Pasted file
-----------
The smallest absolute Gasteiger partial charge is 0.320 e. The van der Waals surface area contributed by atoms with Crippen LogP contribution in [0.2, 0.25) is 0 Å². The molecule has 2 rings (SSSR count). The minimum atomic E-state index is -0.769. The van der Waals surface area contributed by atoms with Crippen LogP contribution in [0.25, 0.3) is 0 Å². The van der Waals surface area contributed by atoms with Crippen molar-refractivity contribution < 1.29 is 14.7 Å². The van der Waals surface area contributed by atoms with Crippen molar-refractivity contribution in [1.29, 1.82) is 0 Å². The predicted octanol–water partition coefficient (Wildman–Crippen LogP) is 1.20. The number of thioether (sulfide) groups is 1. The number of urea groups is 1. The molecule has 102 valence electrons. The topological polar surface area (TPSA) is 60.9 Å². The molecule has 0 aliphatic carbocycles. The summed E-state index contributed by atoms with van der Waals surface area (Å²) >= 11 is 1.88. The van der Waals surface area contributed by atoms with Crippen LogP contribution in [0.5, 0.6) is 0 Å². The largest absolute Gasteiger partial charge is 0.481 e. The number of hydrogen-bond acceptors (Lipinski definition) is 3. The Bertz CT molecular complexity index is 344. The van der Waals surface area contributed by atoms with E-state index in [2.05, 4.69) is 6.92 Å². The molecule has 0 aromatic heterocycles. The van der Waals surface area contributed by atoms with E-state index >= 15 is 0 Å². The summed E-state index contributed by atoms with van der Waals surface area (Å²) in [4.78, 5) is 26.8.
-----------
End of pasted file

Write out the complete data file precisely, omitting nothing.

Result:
The smallest absolute Gasteiger partial charge is 0.320 e. The van der Waals surface area contributed by atoms with Crippen LogP contribution in [0.2, 0.25) is 0 Å². The molecule has 2 rings (SSSR count). The minimum atomic E-state index is -0.769. The van der Waals surface area contributed by atoms with Crippen LogP contribution in [0.25, 0.3) is 0 Å². The van der Waals surface area contributed by atoms with Crippen molar-refractivity contribution < 1.29 is 14.7 Å². The van der Waals surface area contributed by atoms with Crippen molar-refractivity contribution in [1.29, 1.82) is 0 Å². The predicted octanol–water partition coefficient (Wildman–Crippen LogP) is 1.20. The number of thioether (sulfide) groups is 1. The number of urea groups is 1. The molecule has 102 valence electrons. The topological polar surface area (TPSA) is 60.9 Å². The molecule has 0 aliphatic carbocycles. The summed E-state index contributed by atoms with van der Waals surface area (Å²) >= 11 is 1.88. The van der Waals surface area contributed by atoms with Crippen LogP contribution in [0.5, 0.6) is 0 Å². The largest absolute Gasteiger partial charge is 0.481 e. The number of hydrogen-bond acceptors (Lipinski definition) is 3. The Bertz CT molecular complexity index is 344. The van der Waals surface area contributed by atoms with E-state index in [2.05, 4.69) is 6.92 Å². The molecule has 0 aromatic heterocycles. The van der Waals surface area contributed by atoms with E-state index >= 15 is 0 Å². The summed E-state index contributed by atoms with van der Waals surface area (Å²) in [4.78, 5) is 26.8.